Clinton's post-convention bounce: Will it stay or go?

By ignoring this advice, Trump has turned the Khans – who, as parents of a Marine who died in Iraq, are awfully sympathetic witnesses – into mini-celebrities. A one-day story has become a one-week story. This was followed by Trump refusing to endorse Speaker Paul Ryan and Sen. John McCain; a dustup over the fire marshal limiting space at a rally in Columbus, Ohio; an assertion by Trump that the election might be rigged; endorsements of Clinton by prominent Republicans; and even reports that Trump (possibly jokingly) went after a crying baby at the Columbus event. There are now rumors that campaign manager Paul Manafort has basically called it a day, and that Rudy Giuliani and Newt Gingrich have been called in to stage something of an intervention with Trump – though those are just rumors, which the campaign denies.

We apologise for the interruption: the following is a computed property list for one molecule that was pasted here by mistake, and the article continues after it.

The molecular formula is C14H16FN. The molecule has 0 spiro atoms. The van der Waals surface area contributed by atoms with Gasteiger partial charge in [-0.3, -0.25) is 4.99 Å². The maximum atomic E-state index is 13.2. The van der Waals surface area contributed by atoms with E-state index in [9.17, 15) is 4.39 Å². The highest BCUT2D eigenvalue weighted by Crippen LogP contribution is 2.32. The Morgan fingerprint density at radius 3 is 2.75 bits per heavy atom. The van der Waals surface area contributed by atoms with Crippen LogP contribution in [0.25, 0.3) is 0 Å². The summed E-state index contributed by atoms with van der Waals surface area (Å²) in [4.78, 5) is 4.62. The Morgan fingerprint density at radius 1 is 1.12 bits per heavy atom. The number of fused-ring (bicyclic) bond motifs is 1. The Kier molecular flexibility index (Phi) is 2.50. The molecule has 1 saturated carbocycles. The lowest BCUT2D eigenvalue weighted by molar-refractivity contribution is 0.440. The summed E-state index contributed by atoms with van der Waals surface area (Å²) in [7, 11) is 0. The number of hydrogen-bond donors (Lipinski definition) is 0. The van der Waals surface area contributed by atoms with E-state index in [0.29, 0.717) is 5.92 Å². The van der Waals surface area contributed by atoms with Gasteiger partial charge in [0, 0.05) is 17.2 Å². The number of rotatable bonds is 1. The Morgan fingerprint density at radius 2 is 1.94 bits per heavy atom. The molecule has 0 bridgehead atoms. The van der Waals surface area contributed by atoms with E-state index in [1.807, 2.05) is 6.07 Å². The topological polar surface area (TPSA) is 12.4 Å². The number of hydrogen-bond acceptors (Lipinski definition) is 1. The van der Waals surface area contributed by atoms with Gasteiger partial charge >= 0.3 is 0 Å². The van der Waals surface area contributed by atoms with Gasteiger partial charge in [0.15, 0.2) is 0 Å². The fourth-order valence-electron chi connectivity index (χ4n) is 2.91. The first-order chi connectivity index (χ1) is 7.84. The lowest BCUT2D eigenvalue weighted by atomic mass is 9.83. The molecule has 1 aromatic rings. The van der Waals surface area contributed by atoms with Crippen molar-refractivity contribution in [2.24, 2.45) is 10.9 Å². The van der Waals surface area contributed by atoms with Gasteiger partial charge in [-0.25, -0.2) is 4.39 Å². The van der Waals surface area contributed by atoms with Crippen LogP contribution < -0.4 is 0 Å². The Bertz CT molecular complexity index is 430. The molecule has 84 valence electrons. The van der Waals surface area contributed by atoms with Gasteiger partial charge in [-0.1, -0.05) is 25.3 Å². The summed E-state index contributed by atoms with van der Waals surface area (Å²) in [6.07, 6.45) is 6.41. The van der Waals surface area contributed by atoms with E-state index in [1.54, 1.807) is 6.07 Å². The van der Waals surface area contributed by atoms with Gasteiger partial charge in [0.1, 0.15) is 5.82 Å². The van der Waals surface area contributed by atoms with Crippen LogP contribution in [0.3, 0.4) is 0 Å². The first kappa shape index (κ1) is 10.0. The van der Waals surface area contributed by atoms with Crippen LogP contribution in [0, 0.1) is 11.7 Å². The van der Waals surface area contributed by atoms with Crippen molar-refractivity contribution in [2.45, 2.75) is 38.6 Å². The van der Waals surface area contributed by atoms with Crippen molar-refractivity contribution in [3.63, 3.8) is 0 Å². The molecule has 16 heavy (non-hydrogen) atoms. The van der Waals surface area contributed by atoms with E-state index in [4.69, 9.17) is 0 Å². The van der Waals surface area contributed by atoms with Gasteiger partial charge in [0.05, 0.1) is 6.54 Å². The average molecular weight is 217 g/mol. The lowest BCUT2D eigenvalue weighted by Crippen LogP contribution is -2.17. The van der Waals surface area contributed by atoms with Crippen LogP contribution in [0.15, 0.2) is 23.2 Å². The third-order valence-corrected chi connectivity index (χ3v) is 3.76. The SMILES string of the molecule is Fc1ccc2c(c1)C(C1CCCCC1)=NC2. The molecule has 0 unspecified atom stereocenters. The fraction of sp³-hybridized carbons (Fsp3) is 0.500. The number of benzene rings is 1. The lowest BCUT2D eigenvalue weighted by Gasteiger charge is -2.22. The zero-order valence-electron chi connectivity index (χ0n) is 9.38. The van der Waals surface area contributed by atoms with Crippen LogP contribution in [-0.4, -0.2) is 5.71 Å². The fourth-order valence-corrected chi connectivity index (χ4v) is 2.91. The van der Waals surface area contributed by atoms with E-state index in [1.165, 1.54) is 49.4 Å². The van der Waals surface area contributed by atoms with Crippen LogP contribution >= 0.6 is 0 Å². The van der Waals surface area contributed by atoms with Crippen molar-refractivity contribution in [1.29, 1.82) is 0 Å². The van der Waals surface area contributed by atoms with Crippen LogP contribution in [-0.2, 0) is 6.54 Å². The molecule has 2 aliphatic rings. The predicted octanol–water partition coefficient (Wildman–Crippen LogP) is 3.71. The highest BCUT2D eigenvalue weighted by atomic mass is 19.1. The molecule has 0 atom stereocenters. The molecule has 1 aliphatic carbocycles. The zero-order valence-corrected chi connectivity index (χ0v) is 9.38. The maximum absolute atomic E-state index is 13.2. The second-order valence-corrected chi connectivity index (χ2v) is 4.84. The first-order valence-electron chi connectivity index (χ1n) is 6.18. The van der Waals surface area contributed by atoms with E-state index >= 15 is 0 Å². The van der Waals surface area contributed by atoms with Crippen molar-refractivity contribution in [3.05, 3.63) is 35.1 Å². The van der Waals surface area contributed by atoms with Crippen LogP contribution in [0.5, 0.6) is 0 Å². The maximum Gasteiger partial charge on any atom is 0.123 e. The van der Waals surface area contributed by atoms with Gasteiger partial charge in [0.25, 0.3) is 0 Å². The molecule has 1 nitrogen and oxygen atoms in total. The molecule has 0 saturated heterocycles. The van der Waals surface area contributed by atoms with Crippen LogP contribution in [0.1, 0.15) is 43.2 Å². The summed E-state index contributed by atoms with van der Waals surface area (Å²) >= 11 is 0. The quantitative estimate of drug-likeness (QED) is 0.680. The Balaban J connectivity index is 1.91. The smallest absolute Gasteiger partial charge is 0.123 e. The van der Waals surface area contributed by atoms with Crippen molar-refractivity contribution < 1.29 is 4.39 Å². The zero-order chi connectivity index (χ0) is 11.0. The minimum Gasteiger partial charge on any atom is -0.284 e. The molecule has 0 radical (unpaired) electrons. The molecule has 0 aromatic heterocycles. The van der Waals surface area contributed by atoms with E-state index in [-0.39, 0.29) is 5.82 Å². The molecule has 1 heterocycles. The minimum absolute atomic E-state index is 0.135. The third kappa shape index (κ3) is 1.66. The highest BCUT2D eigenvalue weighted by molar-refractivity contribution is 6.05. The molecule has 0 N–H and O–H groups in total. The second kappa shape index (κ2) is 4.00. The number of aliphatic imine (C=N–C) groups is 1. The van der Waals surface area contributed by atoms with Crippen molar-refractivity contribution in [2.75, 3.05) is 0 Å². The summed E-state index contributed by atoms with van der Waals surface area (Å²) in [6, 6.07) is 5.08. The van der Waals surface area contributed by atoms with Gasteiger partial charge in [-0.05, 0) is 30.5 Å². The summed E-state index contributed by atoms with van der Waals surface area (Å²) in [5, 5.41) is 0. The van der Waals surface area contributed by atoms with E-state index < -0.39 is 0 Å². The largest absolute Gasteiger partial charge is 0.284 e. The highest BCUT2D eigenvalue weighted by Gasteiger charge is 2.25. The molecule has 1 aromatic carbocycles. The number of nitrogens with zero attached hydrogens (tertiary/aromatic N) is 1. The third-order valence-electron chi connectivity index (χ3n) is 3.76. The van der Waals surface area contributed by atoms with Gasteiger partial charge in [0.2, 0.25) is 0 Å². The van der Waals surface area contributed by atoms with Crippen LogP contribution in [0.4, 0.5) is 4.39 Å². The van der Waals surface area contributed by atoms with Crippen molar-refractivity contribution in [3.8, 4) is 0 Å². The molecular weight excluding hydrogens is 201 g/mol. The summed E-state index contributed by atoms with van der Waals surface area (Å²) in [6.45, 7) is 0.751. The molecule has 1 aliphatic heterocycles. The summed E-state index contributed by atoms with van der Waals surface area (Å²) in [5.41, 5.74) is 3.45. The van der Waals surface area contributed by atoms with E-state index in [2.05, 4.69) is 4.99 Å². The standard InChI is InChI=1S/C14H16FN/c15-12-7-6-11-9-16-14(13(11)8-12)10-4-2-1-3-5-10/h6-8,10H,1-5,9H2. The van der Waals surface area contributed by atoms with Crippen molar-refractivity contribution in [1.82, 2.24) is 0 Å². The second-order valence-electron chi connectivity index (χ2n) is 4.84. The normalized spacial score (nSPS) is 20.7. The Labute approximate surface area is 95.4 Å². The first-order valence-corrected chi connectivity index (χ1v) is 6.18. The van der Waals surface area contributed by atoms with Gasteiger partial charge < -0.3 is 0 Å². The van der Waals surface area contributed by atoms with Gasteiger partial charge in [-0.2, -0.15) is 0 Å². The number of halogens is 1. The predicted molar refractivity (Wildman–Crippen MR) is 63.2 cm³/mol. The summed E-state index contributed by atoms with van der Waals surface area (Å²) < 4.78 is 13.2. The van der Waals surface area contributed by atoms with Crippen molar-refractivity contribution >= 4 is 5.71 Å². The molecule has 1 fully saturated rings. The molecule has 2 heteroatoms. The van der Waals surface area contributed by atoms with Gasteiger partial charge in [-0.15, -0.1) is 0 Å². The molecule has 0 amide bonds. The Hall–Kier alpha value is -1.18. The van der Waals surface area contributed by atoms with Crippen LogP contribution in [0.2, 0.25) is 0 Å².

In short, it does feel like the wheels are coming off of the Trump train. I can’t help but remind myself that we’ve been here before, but we’re entering the heart of the campaign, when people are finally tuning in. This time really is different, and Trump doesn’t seem to understand (or care) that if the campaign is about him, he has a very good chance of losing.

The FiveThirtyEight polls-plus model currently gives Clinton a 66 percent chance of winning. That may seem comforting to Trump opponents, until you recognize that models (not Nate Silver’s) gave Britain about a 90 percent chance of remaining in the EU, or gave the Golden State Warriors about a 95 percent chance of winning the NBA championship late in the finals. Things with a 33 percent chance of happening occur all of the time.